It is pretty audacious for me to claim that any given report is the most important one to be issued in the next two years given that I obviously have no idea what else is going to be published. I am feeling fairly confident about this one, though. It's not because the facts assembled are so groundbreaking, or the research goes deep to find things no one else could have found. It is because this report is a clear roadmap to the economic and political path the Obama White House should be taking. The report, Big Banks Bonus Bonanza, was issued by SEIU, National People's Action, the PICO National Network, the Northwest Federation of Community Organizations, and the Alliance of Californians for Community Empowerment. It makes the case strongly for an economic play that would give the country a far bigger economic boost than anything Obama is going to be able to get out of Congress in the next two years, and a political master stroke that would completely shift the political dynamics in the country.
I wrote about the broad economic strategy of forcing the banks to write down mortgages on Tuesday, but this report does a great job of laying out the numbers in stark detail. Bank robber Wee Willie Sutton famously said that the reason he robbed banks was because that was where the money was, and if we are looking to get our economy moving again, we should be looking to get the money to do it where the money is. Right now, more than ever, the Big Banks are where the money is concentrated. The most important fact by far in Big Banks Bonus Bonanza is this one: Right now, 11,000,000 American homeowners owe $766 billion more on their mortgages than their homes are worth, but if the banks were to write down those mortgage principals to market value and refinance them into 30-year, fixed-rate loans, you would get $73 billion pumped directly back into the economy -- every year for the next 30 years.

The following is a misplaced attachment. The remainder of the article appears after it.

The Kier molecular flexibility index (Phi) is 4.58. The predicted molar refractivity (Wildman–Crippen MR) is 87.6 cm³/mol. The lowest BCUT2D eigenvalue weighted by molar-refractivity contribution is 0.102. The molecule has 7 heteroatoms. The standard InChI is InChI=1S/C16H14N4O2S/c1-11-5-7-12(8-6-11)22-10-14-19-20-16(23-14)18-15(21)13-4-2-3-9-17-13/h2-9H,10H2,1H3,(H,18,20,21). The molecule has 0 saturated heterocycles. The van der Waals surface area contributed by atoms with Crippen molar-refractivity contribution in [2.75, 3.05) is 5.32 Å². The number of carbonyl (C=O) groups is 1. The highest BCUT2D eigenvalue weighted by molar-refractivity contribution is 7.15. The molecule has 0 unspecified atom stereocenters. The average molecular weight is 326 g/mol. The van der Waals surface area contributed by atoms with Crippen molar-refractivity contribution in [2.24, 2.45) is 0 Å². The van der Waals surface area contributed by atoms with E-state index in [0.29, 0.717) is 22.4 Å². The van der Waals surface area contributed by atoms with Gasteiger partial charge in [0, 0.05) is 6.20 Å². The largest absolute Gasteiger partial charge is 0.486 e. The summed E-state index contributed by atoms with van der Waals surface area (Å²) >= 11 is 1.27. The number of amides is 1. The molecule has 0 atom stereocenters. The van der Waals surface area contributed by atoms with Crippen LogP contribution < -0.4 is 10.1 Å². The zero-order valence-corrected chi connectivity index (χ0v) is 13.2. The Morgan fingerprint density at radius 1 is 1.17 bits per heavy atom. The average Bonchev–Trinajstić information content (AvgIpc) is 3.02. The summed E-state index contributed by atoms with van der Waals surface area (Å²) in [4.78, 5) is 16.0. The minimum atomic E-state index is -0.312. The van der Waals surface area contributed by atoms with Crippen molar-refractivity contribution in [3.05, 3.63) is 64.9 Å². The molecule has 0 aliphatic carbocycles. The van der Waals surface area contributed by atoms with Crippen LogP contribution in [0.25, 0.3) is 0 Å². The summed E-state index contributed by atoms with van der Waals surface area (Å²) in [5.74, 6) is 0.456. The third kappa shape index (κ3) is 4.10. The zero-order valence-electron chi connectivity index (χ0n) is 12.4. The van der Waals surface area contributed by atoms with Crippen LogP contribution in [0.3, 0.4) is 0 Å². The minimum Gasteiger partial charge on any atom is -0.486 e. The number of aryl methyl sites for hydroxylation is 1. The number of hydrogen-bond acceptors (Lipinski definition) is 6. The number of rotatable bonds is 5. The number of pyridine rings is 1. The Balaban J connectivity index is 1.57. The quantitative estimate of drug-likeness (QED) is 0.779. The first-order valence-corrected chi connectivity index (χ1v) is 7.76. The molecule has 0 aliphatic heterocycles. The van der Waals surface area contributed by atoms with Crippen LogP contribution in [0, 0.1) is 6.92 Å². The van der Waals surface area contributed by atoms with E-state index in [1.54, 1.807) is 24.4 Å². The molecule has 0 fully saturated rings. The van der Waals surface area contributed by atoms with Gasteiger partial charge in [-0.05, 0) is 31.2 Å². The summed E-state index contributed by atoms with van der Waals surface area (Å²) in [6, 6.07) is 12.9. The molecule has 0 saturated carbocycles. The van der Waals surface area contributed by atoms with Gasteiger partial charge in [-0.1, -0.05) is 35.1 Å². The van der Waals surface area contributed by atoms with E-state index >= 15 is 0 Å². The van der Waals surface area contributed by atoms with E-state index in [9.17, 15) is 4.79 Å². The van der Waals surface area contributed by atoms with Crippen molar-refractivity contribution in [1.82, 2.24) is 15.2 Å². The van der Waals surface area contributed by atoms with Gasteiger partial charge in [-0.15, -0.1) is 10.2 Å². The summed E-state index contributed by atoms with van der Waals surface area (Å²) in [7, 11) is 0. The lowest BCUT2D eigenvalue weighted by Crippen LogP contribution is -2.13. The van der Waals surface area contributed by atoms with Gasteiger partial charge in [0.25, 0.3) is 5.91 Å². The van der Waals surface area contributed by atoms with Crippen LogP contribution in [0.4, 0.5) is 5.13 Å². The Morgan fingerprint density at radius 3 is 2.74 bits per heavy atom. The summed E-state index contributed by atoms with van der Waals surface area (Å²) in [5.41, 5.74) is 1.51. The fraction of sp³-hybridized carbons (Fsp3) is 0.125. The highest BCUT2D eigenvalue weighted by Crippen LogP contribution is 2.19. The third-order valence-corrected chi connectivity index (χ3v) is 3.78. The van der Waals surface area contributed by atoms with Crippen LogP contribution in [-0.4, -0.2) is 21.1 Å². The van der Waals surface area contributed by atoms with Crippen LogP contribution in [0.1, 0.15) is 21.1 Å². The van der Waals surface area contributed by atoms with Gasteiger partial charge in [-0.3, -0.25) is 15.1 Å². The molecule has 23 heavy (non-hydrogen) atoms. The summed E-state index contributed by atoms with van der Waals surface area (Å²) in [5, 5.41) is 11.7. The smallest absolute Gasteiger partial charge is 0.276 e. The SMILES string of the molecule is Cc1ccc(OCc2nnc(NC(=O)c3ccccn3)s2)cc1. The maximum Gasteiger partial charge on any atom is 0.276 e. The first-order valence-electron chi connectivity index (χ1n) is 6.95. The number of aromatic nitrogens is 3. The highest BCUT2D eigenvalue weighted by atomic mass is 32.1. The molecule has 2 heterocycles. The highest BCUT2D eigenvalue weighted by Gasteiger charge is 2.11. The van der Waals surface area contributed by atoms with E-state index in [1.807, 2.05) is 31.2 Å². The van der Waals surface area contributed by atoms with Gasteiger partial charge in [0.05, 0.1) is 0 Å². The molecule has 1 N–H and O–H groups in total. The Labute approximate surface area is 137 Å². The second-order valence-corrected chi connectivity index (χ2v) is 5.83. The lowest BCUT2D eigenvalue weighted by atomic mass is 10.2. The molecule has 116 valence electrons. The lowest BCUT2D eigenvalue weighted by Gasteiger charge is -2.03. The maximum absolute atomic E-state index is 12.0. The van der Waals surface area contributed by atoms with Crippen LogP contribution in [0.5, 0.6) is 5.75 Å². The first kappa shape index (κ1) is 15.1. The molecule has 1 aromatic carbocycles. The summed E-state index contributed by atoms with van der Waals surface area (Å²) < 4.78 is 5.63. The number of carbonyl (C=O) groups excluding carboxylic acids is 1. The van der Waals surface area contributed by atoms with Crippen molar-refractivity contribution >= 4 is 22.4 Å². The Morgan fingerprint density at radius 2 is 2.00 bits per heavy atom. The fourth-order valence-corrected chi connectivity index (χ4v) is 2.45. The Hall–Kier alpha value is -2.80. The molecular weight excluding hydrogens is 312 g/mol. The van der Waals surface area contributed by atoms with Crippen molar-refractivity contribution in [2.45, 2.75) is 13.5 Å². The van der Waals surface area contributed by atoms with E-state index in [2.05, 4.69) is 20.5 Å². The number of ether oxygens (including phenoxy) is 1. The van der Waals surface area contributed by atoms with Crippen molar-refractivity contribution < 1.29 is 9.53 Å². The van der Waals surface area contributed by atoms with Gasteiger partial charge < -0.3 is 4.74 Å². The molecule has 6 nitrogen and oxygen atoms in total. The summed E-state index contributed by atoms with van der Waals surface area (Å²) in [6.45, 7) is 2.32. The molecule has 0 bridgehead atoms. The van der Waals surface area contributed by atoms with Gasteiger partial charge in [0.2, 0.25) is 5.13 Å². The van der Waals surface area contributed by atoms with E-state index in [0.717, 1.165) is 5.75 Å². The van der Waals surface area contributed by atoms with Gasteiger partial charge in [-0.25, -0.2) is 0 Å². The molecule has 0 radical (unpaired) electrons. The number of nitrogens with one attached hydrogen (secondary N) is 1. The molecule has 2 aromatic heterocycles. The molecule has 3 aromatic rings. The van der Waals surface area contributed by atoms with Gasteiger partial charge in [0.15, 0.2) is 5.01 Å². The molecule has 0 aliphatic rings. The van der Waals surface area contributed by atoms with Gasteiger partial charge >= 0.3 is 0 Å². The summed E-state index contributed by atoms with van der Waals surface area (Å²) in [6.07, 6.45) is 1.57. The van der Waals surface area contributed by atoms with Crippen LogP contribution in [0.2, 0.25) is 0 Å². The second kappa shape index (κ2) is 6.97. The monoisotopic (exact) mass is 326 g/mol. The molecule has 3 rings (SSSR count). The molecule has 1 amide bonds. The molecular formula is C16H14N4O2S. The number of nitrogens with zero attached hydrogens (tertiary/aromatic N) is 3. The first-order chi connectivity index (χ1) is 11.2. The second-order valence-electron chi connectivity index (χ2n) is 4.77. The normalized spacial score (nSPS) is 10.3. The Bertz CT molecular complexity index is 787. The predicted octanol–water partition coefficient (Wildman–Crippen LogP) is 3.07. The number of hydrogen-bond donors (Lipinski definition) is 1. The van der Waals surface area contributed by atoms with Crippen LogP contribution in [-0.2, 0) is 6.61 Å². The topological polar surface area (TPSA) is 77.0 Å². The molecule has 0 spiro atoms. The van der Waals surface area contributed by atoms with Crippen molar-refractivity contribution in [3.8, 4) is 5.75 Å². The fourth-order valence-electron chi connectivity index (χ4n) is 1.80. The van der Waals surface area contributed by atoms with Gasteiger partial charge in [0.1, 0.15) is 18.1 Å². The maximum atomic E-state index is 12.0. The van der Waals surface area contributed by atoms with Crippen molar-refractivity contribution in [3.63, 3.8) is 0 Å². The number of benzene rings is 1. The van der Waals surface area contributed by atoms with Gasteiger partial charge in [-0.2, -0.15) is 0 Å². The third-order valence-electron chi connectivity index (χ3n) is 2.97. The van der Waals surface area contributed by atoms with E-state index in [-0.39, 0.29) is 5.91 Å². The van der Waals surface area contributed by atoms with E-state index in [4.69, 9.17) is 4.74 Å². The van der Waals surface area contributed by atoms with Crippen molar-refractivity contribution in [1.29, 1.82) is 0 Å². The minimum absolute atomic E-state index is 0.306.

Now unlike extending tax cuts for the rich or reducing the estate tax, which tends to be saved and invested in long term bonds, this money would go directly into stimulating the economy and creating jobs. Think about who those 11,000,000 underwater homeowners are: They are almost entirely middle- and working-class families who have spent the last couple of years sweating bullets to save their main life investment after its value plummeted by 20 percent, 30 percent, or more. They haven't been spending money on new products, they haven't been taking any vacation trips with their families, if they own a little mom-and-pop business they sure haven't been taking any risks to expand it: They have just been desperately scrimping and saving and trying to hang on by the skin of their teeth. But if their mortgage is reduced to what their house is actually worth in today's market, that means their overall financial situation is far more stabilized, and it means their monthly mortgage payment will go down as well.